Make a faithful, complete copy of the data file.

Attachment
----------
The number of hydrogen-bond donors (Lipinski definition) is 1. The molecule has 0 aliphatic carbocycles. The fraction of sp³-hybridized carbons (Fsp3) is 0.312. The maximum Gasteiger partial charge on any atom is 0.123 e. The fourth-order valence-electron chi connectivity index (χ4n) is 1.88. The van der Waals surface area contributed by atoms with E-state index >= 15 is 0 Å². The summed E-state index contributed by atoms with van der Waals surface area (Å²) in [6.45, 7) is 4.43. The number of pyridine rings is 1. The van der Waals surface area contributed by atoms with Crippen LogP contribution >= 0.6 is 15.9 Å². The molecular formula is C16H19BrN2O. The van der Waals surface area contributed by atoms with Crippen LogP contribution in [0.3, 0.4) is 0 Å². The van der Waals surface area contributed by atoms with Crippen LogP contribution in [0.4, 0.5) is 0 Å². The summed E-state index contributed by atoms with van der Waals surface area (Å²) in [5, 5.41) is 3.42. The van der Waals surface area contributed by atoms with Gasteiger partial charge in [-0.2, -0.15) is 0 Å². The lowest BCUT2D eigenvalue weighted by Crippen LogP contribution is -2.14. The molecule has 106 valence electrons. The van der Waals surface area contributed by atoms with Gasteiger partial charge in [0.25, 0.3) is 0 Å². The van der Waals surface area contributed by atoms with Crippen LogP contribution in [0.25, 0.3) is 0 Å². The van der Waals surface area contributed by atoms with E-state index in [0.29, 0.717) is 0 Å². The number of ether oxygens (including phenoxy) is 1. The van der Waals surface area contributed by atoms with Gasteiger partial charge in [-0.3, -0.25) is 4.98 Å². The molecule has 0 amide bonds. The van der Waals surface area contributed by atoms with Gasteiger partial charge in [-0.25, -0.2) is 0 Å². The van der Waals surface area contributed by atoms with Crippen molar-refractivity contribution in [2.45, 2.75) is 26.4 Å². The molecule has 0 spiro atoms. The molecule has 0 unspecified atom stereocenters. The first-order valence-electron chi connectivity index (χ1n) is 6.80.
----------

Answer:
The number of hydrogen-bond donors (Lipinski definition) is 1. The molecule has 0 aliphatic carbocycles. The fraction of sp³-hybridized carbons (Fsp3) is 0.312. The maximum Gasteiger partial charge on any atom is 0.123 e. The fourth-order valence-electron chi connectivity index (χ4n) is 1.88. The van der Waals surface area contributed by atoms with E-state index >= 15 is 0 Å². The summed E-state index contributed by atoms with van der Waals surface area (Å²) in [6.45, 7) is 4.43. The number of pyridine rings is 1. The van der Waals surface area contributed by atoms with Crippen LogP contribution >= 0.6 is 15.9 Å². The molecular formula is C16H19BrN2O. The van der Waals surface area contributed by atoms with Crippen LogP contribution in [0.3, 0.4) is 0 Å². The van der Waals surface area contributed by atoms with Crippen LogP contribution in [0.4, 0.5) is 0 Å². The summed E-state index contributed by atoms with van der Waals surface area (Å²) in [5, 5.41) is 3.42. The van der Waals surface area contributed by atoms with Gasteiger partial charge in [-0.2, -0.15) is 0 Å². The lowest BCUT2D eigenvalue weighted by Crippen LogP contribution is -2.14. The molecule has 106 valence electrons. The van der Waals surface area contributed by atoms with Gasteiger partial charge in [0.25, 0.3) is 0 Å². The van der Waals surface area contributed by atoms with Crippen LogP contribution in [0.25, 0.3) is 0 Å². The van der Waals surface area contributed by atoms with E-state index in [0.29, 0.717) is 0 Å². The number of ether oxygens (including phenoxy) is 1. The van der Waals surface area contributed by atoms with Gasteiger partial charge in [-0.3, -0.25) is 4.98 Å². The molecule has 0 amide bonds. The van der Waals surface area contributed by atoms with Gasteiger partial charge in [-0.25, -0.2) is 0 Å². The van der Waals surface area contributed by atoms with Crippen molar-refractivity contribution in [2.45, 2.75) is 26.4 Å². The molecule has 0 spiro atoms. The molecule has 0 unspecified atom stereocenters. The first-order valence-electron chi connectivity index (χ1n) is 6.80.